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Investigators: Plane That Crashed Had Contaminated Fuel

April 25, 1992

PERRIS, Calif. (AP) _ Contaminated fuel was a factor in the killer crash of a skydiving plane and the pilot had no formal training in the craft, federal investigators said.

Contaminants found by National Transportation Safety Board investigators caused the right engine to fail, said Don Llorente, the agency’s supervisor in Los Angeles. Engines ″just don’t run on that substance,″ he said.

The DeHavilland DHC-6 Twin Otter crashed Wednesday, killing 16 of 22 people on board. The pilot and co-pilot were among the dead.

Investigators traced the contamination to a fuel delivery made the day before the crash, Llorente said in Saturday’s Press-Enterprise of Riverside.

The airport ordered fuel on Saturday from its regular supplier. The delivery was made Tuesday, but the airport’s fuel reservoir pump broke down, investigators said. The airport asked the supplier to help transfer the fuel from the reservoir to a truck that was used to refuel planes.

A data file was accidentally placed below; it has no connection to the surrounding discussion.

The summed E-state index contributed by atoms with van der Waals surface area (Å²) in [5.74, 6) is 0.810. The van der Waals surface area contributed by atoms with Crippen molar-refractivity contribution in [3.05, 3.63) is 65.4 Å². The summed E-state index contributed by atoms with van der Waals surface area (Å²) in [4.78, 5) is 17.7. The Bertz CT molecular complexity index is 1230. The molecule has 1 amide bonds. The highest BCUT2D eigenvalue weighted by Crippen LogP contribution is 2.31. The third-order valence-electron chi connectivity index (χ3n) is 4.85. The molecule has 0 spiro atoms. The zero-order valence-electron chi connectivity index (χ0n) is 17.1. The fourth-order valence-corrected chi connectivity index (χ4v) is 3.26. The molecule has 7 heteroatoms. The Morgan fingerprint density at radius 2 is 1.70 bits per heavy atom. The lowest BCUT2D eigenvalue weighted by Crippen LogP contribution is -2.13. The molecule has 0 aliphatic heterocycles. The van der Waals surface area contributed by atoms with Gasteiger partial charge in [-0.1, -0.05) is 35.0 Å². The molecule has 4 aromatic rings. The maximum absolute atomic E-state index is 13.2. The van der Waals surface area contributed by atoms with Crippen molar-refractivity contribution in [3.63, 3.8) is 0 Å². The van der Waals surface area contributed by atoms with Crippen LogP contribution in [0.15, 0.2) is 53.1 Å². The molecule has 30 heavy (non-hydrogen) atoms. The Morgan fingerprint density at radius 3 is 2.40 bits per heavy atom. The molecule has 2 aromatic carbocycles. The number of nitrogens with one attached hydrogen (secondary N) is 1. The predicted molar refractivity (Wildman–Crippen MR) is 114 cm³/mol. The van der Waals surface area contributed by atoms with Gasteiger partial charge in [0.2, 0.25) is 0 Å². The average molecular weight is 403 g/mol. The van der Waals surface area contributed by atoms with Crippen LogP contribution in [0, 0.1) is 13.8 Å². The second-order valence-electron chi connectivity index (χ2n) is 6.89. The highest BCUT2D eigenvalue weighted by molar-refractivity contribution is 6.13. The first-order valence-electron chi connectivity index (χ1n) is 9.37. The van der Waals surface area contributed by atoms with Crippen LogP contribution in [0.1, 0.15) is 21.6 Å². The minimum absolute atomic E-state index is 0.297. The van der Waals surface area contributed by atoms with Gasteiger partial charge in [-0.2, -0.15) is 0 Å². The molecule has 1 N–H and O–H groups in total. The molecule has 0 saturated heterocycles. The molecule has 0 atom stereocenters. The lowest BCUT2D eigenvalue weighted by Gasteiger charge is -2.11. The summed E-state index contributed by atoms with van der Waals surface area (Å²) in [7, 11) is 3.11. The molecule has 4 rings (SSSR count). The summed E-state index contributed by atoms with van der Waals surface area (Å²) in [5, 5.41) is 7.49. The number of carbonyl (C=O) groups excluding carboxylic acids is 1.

Ben Conatser, who owns the airport and the plane, said the equipment used to transfer fuel had been used to pump other liquids and had not been ″purged″ to remove cleaners and solvents.

In addition, the NTSB found that the pilot and copilot had no formal training in flying the type of craft that crashed, Conatser said.

The practice of a qualified pilot informally training other pilots who don’t have formal instruction is not forbidden by the Federal Aviation Administration.

Six survivors remained hospitalized Friday. Most were improving but one slipped to critical condition.

The NTSB said Thursday that none of the 20 parachutists on board the plane wore required safety belts and the pilot and copilot did not wear shoulder harnesses, which may have contributed to the high death toll.

However, NTSB officials stopped short of saying that lives could have been saved had the restraints been worn. The pilot and co-pilot wore waist belts but were not required to wear shoulder harnesses.

The airport is an internationally known center for skydiving in rural Riverside County, 70 miles southeast of Los Angeles.

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